Congress could still stumble into a debt default if the House Republican leadership can't round up enough votes by Thursday--the day that the government's money to pay its debts supposedly runs out--for one or another compromise. But at this point, the Republicans have had to admit defeat on their latest attempt to destroy the health care law.
Yet passing unnoticed, outside the glare of the media spotlight on the partisan battles, is the consensus between Democrats and Republicans on deep cuts in funding levels for the federal government.
As the liberal Center for American Progress showed at the end of September--in an article meant to prove how reasonable the Democrats have been--the Senate Democrats' original "continuing resolution" set a funding level for discretionary spending in fiscal year 2014 of $986 billion when spread out over the full year. That's a further 7 percent cut from the Senate's budget plan passed only six months ago.
Compared to budget proposals from previous years, this spending reduction, when it passes, looks even deeper.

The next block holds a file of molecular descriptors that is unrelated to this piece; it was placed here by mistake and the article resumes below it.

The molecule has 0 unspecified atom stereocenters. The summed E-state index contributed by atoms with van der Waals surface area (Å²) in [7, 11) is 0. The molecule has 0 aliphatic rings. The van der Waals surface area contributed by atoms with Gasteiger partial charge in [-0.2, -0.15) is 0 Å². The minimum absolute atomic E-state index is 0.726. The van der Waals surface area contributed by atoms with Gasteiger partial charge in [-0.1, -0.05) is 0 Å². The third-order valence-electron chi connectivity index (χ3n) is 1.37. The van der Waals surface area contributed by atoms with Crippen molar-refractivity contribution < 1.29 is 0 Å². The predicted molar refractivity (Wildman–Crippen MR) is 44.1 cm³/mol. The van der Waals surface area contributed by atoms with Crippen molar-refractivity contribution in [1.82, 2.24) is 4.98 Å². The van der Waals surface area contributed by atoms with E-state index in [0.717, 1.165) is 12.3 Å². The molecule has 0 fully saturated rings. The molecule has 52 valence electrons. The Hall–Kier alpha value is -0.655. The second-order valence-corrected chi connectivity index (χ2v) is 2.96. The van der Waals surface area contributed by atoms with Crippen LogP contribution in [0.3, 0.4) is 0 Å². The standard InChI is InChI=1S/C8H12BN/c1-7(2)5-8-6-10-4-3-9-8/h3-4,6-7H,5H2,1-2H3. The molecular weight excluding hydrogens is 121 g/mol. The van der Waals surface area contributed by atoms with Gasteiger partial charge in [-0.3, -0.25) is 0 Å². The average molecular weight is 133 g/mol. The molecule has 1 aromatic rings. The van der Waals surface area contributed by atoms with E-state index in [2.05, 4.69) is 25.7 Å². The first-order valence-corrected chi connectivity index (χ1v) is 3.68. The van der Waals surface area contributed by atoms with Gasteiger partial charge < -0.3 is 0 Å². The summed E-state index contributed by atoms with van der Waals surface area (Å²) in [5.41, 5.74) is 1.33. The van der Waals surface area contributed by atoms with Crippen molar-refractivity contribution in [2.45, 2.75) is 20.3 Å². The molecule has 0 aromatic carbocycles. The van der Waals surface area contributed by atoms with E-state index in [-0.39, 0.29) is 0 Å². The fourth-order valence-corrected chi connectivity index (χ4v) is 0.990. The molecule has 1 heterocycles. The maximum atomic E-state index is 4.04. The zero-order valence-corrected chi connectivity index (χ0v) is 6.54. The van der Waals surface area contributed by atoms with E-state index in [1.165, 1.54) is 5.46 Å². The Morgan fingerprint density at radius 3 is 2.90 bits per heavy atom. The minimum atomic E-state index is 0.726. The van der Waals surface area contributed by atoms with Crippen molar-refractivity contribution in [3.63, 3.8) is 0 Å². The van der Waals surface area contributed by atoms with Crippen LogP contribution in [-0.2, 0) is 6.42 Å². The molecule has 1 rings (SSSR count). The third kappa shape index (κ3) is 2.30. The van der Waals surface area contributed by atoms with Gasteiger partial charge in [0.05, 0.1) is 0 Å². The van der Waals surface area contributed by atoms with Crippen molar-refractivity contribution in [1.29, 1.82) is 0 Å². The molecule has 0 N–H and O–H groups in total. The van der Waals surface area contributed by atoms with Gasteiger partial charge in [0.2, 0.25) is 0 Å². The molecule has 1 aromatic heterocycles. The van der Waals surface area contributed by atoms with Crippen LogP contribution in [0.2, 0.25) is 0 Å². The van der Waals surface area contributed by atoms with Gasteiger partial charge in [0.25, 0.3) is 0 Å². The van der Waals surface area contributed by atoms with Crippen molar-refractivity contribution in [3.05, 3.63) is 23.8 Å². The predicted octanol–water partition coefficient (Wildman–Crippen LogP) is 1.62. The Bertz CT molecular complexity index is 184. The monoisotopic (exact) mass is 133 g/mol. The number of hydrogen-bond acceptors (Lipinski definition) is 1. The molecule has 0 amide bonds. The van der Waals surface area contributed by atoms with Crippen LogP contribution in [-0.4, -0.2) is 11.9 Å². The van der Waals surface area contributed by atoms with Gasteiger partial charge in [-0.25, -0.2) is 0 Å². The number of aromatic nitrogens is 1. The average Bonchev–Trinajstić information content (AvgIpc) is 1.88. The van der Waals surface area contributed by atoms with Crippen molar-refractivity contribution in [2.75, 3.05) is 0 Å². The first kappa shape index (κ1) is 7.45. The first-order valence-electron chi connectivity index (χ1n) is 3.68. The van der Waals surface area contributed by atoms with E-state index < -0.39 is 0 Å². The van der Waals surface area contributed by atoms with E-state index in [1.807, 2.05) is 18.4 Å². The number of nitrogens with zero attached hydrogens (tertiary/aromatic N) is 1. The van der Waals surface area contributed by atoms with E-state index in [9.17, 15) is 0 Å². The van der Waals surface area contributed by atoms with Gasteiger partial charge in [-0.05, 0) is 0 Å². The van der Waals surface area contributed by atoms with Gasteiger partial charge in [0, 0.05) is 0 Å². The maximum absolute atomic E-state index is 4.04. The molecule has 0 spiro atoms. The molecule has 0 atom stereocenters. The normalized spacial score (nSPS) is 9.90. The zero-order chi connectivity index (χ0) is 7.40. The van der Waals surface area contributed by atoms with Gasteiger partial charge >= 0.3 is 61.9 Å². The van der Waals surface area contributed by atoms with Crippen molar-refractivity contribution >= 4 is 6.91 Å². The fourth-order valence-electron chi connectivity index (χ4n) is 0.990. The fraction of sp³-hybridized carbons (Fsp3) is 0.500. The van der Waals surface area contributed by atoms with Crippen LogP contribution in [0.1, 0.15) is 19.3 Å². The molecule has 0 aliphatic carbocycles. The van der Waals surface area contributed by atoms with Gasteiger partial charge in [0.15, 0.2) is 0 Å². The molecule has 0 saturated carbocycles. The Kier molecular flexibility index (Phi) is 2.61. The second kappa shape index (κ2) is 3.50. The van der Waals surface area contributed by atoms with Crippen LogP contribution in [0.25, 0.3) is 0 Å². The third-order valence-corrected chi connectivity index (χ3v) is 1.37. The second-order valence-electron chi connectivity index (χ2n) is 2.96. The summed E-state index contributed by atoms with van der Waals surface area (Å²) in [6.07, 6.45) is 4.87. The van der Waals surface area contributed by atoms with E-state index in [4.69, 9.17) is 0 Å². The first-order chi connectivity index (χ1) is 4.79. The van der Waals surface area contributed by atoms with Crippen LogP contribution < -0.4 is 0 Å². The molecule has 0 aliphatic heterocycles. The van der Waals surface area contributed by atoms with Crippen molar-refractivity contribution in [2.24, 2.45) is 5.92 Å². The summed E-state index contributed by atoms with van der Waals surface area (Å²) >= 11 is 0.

When Obama took office in 2009, for example, his first-year budget proposed a total of $1.203 trillion in discretionary spending in 2014--the Senate's continuing resolution proposal is a nearly 18 percent cut.
When Republicans swept into the House majority in the 2010 elections, incoming House Budget Committee Chair Paul Ryan came up with a GOP budget plan that was denounced by Democrats for its destructive cuts. Ryan set discretionary spending at $1.095 trillion in 2014--about 10 percent more than the Senate Democrats proposed to stop the government from shutting down.
Most telling of all: The funding levels in the deal to raise the debt ceiling and restart the government are much closer to Ryan's latest budget proposal, put forward earlier this year, than the Senate's budget plan.
A lot of people--not just liberal organizations like the Center for American Progress that align their politics with the Democrats, but ordinary people who hate the Republicans and their Tea Party-fueled fanaticism--will celebrate the end of the shutdown as a victory over the Republican maniacs.